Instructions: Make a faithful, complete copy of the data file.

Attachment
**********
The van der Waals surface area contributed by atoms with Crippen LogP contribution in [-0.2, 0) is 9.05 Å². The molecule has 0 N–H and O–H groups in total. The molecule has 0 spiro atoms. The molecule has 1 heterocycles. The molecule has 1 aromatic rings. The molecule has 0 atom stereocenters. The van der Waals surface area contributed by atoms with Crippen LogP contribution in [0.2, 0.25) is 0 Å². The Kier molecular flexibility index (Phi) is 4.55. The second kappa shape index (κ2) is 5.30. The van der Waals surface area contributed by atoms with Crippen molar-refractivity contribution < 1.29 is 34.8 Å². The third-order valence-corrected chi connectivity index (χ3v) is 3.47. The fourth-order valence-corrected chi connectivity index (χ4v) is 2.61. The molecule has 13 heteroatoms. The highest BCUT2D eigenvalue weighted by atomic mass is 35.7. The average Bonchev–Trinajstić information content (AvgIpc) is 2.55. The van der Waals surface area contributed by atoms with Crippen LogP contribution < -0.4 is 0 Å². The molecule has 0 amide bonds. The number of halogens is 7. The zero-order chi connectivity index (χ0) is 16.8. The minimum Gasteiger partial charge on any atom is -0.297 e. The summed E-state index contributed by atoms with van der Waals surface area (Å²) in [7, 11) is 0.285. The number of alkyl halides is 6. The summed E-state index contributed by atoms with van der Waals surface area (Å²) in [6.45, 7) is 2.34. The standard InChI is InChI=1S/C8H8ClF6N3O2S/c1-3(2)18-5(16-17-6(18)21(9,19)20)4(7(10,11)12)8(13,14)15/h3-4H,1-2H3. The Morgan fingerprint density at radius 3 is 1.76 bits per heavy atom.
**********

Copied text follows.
The van der Waals surface area contributed by atoms with Crippen LogP contribution in [-0.2, 0) is 9.05 Å². The molecule has 0 N–H and O–H groups in total. The molecule has 0 spiro atoms. The molecule has 1 heterocycles. The molecule has 1 aromatic rings. The molecule has 0 atom stereocenters. The van der Waals surface area contributed by atoms with Crippen LogP contribution in [0.2, 0.25) is 0 Å². The Kier molecular flexibility index (Phi) is 4.55. The second kappa shape index (κ2) is 5.30. The van der Waals surface area contributed by atoms with Crippen molar-refractivity contribution < 1.29 is 34.8 Å². The third-order valence-corrected chi connectivity index (χ3v) is 3.47. The fourth-order valence-corrected chi connectivity index (χ4v) is 2.61. The molecule has 13 heteroatoms. The highest BCUT2D eigenvalue weighted by atomic mass is 35.7. The average Bonchev–Trinajstić information content (AvgIpc) is 2.55. The van der Waals surface area contributed by atoms with Crippen LogP contribution < -0.4 is 0 Å². The molecule has 0 amide bonds. The number of halogens is 7. The zero-order chi connectivity index (χ0) is 16.8. The minimum Gasteiger partial charge on any atom is -0.297 e. The summed E-state index contributed by atoms with van der Waals surface area (Å²) in [7, 11) is 0.285. The number of alkyl halides is 6. The summed E-state index contributed by atoms with van der Waals surface area (Å²) in [6.45, 7) is 2.34. The standard InChI is InChI=1S/C8H8ClF6N3O2S/c1-3(2)18-5(16-17-6(18)21(9,19)20)4(7(10,11)12)8(13,14)15/h3-4H,1-2H3. The Morgan fingerprint density at radius 3 is 1.76 bits per heavy atom.